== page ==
Environmental Determinants of Autoimmunity
Partnerships for Environmental Public Health (PEPH)
NIEHS Grant: R21ES017934
Medical University of South Carolina: Diane L. Kamen, M.D.
Medical University of South Carolina Lupus Erythematosus Research Group: www.musc.edu/lupus
Sea Island Families Project Citizen Advisory Committee
The African American Gullah population of the Sea Islands of South Carolina and Georgia is a unique community for defining environmental factors for autoimmune diseases. This population has a high prevalence of autoimmunity, particularly systemic lupus erythematosus (SLE). Additionally, locally caught seafood is a dietary staple for this population. High levels of polybrominated diphenyl ethers (PBDEs) and perfluoroalkyl acids (PFAAs) have been found in local bottlenose dolphins and red drum, two wildlife species that serve as surrogates of human health effects. Research has established links between these compounds and immune system dysfunction and autoimmune disease. Researchers at the Medical University of South Carolina are collaborating with the Sea Island Families Project Advisory Committee to study the link between these persistent organic pollutants and autoimmunity.
The partners will:
- Develop a questionnaire to assess the occupational and dietary burden of exposure to PBDEs and PFAAs among the Gullah community living in South Carolina.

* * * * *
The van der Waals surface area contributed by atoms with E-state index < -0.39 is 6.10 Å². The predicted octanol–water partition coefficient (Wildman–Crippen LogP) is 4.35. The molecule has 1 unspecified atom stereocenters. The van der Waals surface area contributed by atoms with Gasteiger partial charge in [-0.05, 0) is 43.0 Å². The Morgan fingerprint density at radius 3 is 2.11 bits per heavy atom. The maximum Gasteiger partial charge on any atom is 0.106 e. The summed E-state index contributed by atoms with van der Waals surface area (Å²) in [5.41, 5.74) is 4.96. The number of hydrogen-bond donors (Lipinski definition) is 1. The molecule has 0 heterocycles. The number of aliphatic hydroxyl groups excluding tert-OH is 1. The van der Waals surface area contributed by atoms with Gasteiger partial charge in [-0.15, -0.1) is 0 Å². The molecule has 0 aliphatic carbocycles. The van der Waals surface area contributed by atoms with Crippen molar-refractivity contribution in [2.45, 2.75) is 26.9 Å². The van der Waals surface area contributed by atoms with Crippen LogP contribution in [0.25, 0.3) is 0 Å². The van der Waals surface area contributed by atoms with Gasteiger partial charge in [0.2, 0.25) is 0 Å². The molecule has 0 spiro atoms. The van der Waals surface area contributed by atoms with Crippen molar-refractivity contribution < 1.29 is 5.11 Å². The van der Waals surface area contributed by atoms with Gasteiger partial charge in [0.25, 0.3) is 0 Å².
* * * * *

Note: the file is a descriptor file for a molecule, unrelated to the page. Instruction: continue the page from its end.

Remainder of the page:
- Determine whether serum levels of PBDEs and PFAAs correlate with the presence of autoimmunity among first-degree relatives of patients.
- Determine if levels of contaminants increase over time and whether the rate of autoimmune disease correlates with this increase.
- Develop an algorithm to identify community members at high risk for PBDE and PFAA exposure.
- Perform community outreach and education through a Steering Committee and public forums.
The partnership will communicate the findings to the community which will become the basis for developing sound environmental health action. An evaluation will determine whether this collaborative process reached the education and research objectives.
This partnership seeks to determine whether environmental exposures trigger autoimmunity and to develop strategies for exposure reduction and disease prevention.